AUSTIN, Texas — More than 4,000 Texas nursing home residents have tested positive for COVID-19. About 700 of them have died.
But the KVUE Defenders found data showing us these facilities were failing to meet infection control standards long before COVID-19 hit.
“We should be completely learning from the failures that we are seeing right now in nursing homes,” Cissy Sanders said.
Sanders is worried about her mom, who lives in Riverside Nursing and Rehabilitation Center in South Austin.
KVUE reported Riverside has a history of violating federal standards — one related to infection control.
“It’s extremely concerning,” Sanders said.
A spokesperson said earlier this month that new management took over the facility last year, and has made several changes to rectify those complaints.
“It’s an absolute clear link to what is going on now,” Sanders said.
A history of infection control violations in nursing homes is a problem across the country.
A new report from the U.S. Government Accountability Office found 82% of all nursing homes violated infection control standards between 2013 and 2017.
“We really need to take a good look at infection control and figure out, are we doing enough to hold facilities accountable today,” American Association of Retired Persons (AARP) representative Amanda Fredriksen said.
The KVUE Defenders obtained federal inspection records from the last three years, showing the most recent history of infection control problems in Texas.
There were 1,877 infection control deficiencies in 986 facilities across the state. 574 of those had two or more deficiencies. And, in the Austin area, KVUE found 115 deficiencies in 67 facilities. Thirty-six of those facilities had multiple violations.
Some worry a history of infection control deficiencies could explain why COVID-19 is hitting nursing homes so hard.
“So there’s a direct link between the history of infection control problems in our long-term care facilities and the outbreaks we’re seeing of COVID-19 in these facilities across Texas,” Rep. James Talarico, Dist. 52, said.
Rep. Talarico sent a letter to Gov. Greg Abbott weeks ago, asking for more funding, transparency and testing at Texas nursing homes.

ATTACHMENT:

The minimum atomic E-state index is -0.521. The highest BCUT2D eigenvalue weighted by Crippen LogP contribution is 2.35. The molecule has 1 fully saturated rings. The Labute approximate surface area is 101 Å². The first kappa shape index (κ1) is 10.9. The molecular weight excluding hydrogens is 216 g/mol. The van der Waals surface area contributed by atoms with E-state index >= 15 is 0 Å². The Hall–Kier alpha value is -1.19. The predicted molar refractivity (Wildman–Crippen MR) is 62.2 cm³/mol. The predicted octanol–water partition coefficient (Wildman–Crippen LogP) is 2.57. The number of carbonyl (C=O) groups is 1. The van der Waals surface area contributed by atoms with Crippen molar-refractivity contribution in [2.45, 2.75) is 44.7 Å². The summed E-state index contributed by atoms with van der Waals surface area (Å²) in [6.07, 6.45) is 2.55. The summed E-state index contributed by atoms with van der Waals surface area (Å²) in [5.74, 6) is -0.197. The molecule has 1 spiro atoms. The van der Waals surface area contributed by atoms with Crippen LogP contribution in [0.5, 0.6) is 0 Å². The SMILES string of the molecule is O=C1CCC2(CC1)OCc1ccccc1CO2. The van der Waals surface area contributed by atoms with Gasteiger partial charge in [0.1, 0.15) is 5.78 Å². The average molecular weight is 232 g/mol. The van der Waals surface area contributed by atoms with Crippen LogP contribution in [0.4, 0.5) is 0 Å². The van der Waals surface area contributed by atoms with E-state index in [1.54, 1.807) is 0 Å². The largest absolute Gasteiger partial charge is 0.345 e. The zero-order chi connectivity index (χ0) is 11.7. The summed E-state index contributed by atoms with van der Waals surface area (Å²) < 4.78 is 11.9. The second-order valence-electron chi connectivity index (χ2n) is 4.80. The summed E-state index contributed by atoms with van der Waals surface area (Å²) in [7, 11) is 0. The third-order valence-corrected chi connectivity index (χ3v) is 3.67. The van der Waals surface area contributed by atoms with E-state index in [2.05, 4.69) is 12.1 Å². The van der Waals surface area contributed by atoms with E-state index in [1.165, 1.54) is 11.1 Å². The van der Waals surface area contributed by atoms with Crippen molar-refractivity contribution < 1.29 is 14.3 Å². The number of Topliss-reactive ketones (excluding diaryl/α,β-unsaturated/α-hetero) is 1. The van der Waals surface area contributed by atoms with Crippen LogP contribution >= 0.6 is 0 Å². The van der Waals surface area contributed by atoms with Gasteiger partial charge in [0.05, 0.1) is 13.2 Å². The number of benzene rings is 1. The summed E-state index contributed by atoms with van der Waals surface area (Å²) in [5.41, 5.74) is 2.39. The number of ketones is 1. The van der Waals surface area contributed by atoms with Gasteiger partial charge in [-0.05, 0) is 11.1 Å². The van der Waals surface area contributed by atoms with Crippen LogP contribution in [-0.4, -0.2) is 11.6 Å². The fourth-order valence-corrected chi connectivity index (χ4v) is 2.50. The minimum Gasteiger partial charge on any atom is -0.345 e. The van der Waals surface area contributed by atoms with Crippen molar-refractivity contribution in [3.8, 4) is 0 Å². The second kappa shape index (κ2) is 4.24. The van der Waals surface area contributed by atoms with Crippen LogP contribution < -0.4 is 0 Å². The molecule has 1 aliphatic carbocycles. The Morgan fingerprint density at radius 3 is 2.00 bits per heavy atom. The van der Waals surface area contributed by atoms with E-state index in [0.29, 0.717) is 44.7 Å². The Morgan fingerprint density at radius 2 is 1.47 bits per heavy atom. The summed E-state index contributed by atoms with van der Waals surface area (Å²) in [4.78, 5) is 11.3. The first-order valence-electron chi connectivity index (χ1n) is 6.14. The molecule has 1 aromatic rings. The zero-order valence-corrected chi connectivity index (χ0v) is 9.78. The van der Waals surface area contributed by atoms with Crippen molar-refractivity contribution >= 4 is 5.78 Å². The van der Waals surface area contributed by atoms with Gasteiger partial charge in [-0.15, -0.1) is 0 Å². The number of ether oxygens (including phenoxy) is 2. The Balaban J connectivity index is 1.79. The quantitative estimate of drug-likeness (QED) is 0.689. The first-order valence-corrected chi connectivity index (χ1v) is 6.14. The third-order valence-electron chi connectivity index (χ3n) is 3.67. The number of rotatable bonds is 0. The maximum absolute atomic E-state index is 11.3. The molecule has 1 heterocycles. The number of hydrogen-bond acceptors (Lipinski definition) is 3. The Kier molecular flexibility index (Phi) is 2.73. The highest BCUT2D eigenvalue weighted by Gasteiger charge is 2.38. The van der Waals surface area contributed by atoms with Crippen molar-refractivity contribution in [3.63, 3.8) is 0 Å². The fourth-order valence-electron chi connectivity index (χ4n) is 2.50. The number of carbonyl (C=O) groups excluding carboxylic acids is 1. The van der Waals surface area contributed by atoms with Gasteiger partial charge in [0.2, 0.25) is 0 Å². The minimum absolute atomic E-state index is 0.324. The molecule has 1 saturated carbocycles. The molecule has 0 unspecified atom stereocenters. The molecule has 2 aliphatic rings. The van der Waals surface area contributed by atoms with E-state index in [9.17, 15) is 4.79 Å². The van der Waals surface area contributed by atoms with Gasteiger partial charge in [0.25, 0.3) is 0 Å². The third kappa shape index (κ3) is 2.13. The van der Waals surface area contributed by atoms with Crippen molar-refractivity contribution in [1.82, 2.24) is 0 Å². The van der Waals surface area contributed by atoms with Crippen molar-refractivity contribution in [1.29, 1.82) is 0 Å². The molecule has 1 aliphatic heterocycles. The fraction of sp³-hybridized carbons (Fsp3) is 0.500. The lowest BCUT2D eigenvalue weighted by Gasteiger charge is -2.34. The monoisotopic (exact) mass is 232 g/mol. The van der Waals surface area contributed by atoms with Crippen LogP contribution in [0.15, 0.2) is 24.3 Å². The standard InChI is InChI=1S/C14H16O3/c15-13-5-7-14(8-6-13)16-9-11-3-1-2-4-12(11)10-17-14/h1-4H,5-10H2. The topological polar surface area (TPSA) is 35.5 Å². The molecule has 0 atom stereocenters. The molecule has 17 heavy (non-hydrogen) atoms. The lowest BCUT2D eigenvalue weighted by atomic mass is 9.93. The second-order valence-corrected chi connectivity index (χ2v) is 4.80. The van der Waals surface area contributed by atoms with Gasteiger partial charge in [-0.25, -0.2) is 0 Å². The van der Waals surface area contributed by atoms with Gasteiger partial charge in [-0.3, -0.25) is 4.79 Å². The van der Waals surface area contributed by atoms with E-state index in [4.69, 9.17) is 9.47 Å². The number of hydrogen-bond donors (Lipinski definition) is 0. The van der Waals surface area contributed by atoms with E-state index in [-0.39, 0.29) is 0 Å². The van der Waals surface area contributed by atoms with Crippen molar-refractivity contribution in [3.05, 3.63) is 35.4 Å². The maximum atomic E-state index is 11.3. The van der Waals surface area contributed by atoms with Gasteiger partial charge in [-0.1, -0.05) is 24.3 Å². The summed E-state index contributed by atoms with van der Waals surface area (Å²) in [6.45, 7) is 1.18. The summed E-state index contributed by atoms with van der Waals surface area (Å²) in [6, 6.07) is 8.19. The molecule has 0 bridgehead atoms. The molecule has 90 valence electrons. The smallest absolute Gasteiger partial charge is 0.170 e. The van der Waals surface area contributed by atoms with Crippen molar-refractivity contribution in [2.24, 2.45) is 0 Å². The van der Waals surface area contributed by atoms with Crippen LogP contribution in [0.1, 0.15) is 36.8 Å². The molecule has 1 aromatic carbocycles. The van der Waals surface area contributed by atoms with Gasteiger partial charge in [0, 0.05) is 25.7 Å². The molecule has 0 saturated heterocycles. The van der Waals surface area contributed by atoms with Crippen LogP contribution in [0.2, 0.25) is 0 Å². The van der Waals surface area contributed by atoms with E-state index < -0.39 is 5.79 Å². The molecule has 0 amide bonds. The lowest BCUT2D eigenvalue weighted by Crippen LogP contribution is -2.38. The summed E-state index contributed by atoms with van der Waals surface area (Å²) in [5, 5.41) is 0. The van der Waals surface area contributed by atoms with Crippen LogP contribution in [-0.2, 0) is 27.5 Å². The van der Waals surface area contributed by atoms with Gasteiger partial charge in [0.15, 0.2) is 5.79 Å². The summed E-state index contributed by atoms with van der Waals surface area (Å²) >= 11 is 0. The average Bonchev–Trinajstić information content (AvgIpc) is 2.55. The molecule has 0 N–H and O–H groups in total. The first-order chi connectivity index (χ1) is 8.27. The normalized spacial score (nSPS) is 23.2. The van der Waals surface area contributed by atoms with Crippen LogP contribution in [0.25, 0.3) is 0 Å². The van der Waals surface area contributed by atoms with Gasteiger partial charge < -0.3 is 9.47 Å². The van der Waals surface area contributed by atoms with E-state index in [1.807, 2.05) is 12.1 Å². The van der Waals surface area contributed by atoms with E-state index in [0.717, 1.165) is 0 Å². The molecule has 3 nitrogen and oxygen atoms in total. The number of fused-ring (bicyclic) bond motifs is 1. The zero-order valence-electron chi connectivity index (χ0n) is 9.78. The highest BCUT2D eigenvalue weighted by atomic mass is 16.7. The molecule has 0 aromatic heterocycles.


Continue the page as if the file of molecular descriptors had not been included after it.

The governor later ordered testing for all staff and residents, which had to be finished by May 27.
But Rep. Talarico says in the future, the State needs to go beyond implementing more strict infection control standards.
“Strong oversight, strong standards and requirements are important,” Rep. Talarico said. “But if it’s not met with investment and resources and training, then those standards don’t do very much.”
People are still pushing for Texas to publish which nursing homes have cases of COVID-19. While the State waits for an opinion from the Office of the Attorney General, the federal government has promised to release the names of those facilities at the end of the month.
Now families and advocates are hoping changes are made to improve infection control at these facilities in the future.
“None of us will have a good excuse if all of this all repeats itself in the nursing homes yet again when we have an opportunity right now to make improvements,” Sanders said.
Centers for Medicare and Medicaid Services suspended routine nursing home inspections back on March 23. The agency ordered only immediate jeopardy and infection control inspections because of COVID-19.
CMS plans to start posting those inspection results in the coming weeks.
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